For every single product you search for while shopping online, there are layers of data that led you to it. Granular data that has been dug up, categorized, standardized, and recorded by teams of people – people like Laura Creekmore (’17).
Creekmore is vice president of content operations at Chicago-based Syndigo, and leads a team that takes any product a client wants to sell and captures all of the information about that product, including taxonomy and category attributes. The sudden bump in online shopping caused by COVID-19 has only increased her team’s workload, and revealed the relevance and impact of the work they do.
“Every company wants to have their products accurately represented online. There’s a lot of research out there that shows that products that are better described, have better images, more accurate and detailed information online, sell better,” Creekmore said.
Once her team does its job, the companies that access the product content can use the information in many different ways, such as optimizing search results or enhancing their customers’ shopping experience. Creekmore and her team are very behind-the-scenes people who help keep the e-commerce experience moving smoothly.
While taxonomy hasn’t always been Creekmore’s area of expertise, information and structuring it has long been her arena. She was ahead of the game in the mid-90s, when some people began realizing the endless possibilities of the internet. She worked in communications at a publishing company shortly after graduating from Vanderbilt University with her undergraduate degree in European history.
“I was just lucky because the guy who owned the publishing company really thought the internet was going to turn into something. I said, ‘Hey, I’d love to do more than just work on newsletters and magazines,’ so we learned how to build websites for our clients in the mid-1990s,” she said.
Creekmore learned how to code and she also began observing how people interacted with content in an online environment versus a physical one. It wasn’t long before she was in the thick of information architecture as it was developing as a digital discipline in the late ‘90s, and by 2008 she was a consultant who helped companies organize and structure information on their websites. She became proficient with content management systems (CMS) and even how to write and create content that has an inherent structure underneath it to be used for other purposes. With her experience, she had a considerable amount of knowledge and application skills in information architecture long before she entertained the idea of getting her master’s in information sciences.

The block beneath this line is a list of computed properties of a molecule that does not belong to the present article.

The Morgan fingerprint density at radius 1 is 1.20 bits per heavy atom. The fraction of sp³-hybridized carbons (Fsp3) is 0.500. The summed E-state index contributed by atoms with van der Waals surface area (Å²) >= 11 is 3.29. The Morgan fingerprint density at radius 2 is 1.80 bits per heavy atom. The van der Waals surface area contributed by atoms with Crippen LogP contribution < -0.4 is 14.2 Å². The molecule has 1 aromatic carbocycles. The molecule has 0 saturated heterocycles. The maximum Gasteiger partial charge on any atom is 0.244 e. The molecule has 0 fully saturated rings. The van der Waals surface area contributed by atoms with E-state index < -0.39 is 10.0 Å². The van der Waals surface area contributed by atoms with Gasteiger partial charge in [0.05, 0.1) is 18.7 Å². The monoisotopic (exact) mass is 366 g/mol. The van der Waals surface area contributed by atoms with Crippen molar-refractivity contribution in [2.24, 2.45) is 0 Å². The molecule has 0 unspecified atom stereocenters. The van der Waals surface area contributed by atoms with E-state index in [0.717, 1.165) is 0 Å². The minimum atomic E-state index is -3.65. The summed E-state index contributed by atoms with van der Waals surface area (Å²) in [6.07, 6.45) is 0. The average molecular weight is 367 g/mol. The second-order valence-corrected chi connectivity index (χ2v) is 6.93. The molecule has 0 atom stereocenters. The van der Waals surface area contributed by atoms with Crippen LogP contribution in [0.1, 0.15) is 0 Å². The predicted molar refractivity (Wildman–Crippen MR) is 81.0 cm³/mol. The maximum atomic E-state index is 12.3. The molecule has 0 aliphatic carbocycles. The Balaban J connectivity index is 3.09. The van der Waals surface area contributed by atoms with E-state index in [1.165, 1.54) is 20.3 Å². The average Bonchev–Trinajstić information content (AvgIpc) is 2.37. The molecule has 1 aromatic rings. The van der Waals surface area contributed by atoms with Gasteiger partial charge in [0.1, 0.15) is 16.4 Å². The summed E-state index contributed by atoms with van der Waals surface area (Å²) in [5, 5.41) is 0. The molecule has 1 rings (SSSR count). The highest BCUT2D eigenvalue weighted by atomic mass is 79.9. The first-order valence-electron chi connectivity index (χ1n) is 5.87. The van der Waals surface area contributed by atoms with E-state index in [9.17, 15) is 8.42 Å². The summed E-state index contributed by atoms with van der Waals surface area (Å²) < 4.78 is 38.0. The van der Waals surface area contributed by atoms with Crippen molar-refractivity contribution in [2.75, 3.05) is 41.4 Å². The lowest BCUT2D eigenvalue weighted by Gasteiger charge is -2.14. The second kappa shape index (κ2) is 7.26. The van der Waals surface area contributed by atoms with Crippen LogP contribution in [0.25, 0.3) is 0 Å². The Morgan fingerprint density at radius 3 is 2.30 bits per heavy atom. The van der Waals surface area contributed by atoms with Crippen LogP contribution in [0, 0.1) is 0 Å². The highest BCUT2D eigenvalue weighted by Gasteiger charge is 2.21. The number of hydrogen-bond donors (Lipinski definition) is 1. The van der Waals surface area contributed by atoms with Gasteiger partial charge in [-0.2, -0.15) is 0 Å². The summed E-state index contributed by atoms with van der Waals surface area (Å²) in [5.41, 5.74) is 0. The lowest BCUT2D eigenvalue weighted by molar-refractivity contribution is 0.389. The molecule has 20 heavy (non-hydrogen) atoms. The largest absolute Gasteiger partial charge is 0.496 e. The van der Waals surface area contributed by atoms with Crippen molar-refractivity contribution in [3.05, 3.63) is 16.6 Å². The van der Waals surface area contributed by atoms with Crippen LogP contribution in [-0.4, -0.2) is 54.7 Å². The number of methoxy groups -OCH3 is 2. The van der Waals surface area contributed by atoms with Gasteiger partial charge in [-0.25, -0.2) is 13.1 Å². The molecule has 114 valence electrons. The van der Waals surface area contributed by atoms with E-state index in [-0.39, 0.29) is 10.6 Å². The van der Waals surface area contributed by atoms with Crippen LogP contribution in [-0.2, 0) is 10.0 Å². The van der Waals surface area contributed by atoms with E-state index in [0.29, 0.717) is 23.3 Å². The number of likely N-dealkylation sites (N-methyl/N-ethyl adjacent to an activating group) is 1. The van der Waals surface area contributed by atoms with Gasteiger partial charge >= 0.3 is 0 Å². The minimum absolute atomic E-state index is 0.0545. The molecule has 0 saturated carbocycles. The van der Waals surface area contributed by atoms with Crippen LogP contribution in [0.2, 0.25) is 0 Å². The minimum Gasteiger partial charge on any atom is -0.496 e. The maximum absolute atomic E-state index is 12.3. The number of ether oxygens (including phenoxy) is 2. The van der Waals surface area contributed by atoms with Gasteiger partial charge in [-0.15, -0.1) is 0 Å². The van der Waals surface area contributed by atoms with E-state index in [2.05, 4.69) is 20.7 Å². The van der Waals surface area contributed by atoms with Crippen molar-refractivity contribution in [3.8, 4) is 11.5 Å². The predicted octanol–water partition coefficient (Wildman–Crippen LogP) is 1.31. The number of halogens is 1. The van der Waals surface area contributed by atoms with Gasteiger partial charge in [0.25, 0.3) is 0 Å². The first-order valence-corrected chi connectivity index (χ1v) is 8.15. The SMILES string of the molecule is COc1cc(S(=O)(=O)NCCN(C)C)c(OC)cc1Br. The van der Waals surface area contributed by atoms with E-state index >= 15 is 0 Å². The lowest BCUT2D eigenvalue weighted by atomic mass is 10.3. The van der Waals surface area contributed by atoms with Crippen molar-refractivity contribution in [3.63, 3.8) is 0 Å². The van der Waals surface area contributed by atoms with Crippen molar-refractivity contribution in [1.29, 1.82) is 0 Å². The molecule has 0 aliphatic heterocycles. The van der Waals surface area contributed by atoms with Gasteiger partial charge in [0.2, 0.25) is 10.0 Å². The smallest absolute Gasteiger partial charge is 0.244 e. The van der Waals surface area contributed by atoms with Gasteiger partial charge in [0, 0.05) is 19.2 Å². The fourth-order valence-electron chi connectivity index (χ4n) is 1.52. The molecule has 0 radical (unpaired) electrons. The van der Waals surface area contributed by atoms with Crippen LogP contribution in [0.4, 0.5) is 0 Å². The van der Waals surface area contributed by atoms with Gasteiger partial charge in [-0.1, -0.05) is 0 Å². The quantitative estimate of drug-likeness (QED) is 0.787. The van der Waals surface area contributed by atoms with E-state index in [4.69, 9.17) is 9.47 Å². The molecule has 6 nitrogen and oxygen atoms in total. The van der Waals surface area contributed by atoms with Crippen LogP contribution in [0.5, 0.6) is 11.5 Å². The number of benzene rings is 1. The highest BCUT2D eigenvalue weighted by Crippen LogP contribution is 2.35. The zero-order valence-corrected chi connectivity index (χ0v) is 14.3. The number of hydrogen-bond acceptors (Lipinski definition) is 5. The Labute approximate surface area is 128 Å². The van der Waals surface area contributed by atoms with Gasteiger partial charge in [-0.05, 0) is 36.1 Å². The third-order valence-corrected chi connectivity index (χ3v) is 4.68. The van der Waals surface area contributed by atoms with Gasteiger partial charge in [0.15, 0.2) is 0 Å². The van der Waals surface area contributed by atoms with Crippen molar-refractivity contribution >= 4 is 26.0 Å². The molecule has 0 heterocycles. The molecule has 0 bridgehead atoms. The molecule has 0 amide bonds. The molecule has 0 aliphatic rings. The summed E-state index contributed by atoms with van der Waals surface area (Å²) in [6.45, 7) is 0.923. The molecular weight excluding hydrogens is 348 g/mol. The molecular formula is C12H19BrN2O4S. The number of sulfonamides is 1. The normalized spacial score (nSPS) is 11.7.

“I ended up coming to UT because of one conversation I had with a customer. I had literally sat with a data administrator for six months building a content management system, and one day he turned to me and said, ‘You really know what you’re talking about,’” she said, going on to explain that the data administrator was mainly surprised because she had been referred to as “the content person” when what she did encompassed so much more.
Creekmore decided she needed a degree to back up and validate qualifications she already knew she had, but the rest of the world didn’t. She chose the University of Tennessee because the distance education program worked well for her, as her business and family were in Nashville. Creekmore admits she entered the program – with full respect for a degree that combined data and technology – thinking there wouldn’t be much to learn, and she is also happy to admit she was wrong.
“Of course I learned all kinds of things. I learned all the theory behind what I was doing in practice, and it made me more knowledgeable about how and why I was doing what I was doing for my clients,” she said. “It was an incredible experience to have, and I look back on my studies and use the skills and knowledge I learned all the time in the work that I do. My work has continued to push into an ever more technical direction, and my MSIS degree serves me well in that pursuit.”
It’s also served her well in an academic sense, as she has had the opportunity to teach at both Kent State University and Vanderbilt University. In fact, it was partially her experience as a student in an online program that got her the job at Kent State because she knew what it was like to be on the student end of a college-level online course. The course she is teaching this fall at Vanderbilt on digital marketing strategy is now a hybrid program due to the COVID-19 pandemic, and Creekmore said she feels perfectly comfortable with that because of her experience at SIS.
“It really is funny, because I kind of worked my way into the need for the degree, and it’s just given me so much more than I thought it would. I recommend people all the time to UT, because I’ve found so much benefit from it,” she said.
Meanwhile, Creekmore is staying quite busy at work as e-commerce continues to increase in popularity. So just remember, behind everything you put in your online shopping cart, there are teams of people like Creekmore who made that possible.
“There are armies of people out there making the internet and e-commerce what it is today, and most people who go online to shop never think about what it takes to create that product information and build the experience. There are lots of people engaged in getting that done every day,” she said.